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Chiropractor's tips for best practices shoveling snow and walking on ice

Thousands of Americans are injured while shoveling snow and from slips and falls every year. Here are some ways to stay safe during wintry weather.

TOLEDO, Ohio — Thousands of Americans hurt themselves while shoveling snow every year.

With muscle and ligament injuries being the most common, Dr. Mickey Frame from Frame Chiropractic and Acupuncture says there are few things you can do to prevent getting hurt. He says it's important to stretch before and after you shovel, hydrate and take frequent breaks.

When it comes to the technique, Frame says it's important not to twist and lift the snow, but instead just push. "You want to make sure you're bending your knees versus just twisting and rotating to save the back to protect the back

If you've ever wondered if there's a best way to walk on ice, Frame says it's all about being slow and steady. He says, "When you're walking, instead of taking big strides. You want to take small and steady steps versus the big stride for the fear of hitting and sliding on the ice."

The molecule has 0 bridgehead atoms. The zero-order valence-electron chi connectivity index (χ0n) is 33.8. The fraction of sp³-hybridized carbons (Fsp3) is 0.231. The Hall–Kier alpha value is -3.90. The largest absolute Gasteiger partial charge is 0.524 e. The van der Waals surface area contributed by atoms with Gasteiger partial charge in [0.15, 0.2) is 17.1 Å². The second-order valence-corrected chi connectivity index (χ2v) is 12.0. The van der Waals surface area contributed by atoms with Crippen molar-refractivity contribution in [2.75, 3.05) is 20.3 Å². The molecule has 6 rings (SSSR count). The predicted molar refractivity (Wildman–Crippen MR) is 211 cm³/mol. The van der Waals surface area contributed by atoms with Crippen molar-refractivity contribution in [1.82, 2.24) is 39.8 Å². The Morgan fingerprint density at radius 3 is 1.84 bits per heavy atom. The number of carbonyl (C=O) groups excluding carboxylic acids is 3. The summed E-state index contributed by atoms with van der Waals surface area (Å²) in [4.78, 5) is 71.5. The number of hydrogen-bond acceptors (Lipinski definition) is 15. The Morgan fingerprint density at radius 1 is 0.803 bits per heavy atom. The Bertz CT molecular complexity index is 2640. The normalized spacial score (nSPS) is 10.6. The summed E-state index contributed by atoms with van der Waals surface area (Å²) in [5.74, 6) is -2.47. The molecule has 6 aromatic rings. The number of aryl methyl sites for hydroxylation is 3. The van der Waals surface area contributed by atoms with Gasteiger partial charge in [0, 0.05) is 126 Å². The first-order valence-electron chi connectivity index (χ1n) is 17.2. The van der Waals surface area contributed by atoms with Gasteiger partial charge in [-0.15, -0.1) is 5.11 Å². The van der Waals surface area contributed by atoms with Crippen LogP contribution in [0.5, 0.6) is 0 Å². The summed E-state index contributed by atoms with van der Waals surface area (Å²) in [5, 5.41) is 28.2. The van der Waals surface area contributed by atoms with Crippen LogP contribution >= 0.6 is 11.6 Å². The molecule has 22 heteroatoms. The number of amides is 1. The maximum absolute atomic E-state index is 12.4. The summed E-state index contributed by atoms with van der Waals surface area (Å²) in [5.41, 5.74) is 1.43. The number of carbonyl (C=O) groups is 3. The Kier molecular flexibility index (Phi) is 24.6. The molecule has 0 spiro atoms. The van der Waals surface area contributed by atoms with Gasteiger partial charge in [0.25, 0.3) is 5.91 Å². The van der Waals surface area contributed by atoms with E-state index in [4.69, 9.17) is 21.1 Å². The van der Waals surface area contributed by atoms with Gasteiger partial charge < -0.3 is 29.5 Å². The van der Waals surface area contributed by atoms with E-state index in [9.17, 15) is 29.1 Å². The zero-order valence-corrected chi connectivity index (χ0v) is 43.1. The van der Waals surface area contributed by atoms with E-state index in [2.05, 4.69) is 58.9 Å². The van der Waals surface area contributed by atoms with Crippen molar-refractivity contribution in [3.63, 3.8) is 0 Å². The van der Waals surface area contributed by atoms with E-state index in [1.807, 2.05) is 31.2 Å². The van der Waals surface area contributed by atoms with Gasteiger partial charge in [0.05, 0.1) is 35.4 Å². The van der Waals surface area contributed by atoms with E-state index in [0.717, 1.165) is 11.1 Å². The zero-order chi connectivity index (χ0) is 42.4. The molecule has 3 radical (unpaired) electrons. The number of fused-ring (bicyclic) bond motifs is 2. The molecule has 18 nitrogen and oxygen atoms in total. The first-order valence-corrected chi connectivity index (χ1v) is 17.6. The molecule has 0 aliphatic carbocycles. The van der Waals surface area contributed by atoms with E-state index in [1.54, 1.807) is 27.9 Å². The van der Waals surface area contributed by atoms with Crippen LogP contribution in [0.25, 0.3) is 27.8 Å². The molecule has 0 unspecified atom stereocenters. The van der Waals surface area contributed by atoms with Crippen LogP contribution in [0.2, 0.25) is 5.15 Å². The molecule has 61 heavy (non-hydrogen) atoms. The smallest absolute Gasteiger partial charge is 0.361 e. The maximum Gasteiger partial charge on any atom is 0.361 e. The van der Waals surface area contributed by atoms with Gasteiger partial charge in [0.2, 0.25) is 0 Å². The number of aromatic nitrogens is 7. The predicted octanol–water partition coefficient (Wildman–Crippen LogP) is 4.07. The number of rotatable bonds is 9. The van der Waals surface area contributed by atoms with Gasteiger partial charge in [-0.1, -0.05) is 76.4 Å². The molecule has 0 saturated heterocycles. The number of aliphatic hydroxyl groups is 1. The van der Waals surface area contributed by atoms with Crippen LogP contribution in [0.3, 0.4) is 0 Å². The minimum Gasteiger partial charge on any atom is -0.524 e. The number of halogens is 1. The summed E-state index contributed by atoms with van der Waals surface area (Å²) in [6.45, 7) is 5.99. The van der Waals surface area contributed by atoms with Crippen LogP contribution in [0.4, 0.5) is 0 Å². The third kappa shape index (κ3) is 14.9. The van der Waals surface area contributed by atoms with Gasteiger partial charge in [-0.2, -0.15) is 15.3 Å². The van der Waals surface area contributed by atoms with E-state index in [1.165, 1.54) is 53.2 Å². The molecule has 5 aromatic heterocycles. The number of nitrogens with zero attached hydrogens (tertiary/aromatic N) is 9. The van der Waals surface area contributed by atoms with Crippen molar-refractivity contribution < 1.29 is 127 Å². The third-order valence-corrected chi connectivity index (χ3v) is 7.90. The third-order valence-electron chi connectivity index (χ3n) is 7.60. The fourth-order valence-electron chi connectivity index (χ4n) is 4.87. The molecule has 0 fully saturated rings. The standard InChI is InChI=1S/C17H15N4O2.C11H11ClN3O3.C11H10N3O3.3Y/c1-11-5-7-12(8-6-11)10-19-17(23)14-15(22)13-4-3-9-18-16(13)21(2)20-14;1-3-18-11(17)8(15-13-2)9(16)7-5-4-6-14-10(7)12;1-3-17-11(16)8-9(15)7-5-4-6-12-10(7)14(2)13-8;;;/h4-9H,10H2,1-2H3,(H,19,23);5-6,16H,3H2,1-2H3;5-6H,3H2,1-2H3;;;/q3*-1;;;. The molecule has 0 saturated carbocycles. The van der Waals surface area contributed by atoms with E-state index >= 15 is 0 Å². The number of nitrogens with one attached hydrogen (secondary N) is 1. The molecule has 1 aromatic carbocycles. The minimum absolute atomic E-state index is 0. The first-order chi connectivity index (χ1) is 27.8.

DR. FRAME'S ADVICE:

  • Stretch before and after
  • Hydrate
  • Take frequent breaks
  • Push the snow, do not lift.
  • Do not twist and lift
  • Squat with your legs rather than bending at your lower back
  • Switch off between shoveling right-handed to left-handed, so that you're working different muscles.
  • Never throw snow, especially when it's wet and heavy.
  • Keep cell phone with you, in case of lightheadedness or chest pain/emergency
  • Purchase a medium sized, plastic, ergonomic shovel
  • Make a plan so you only have to move snow once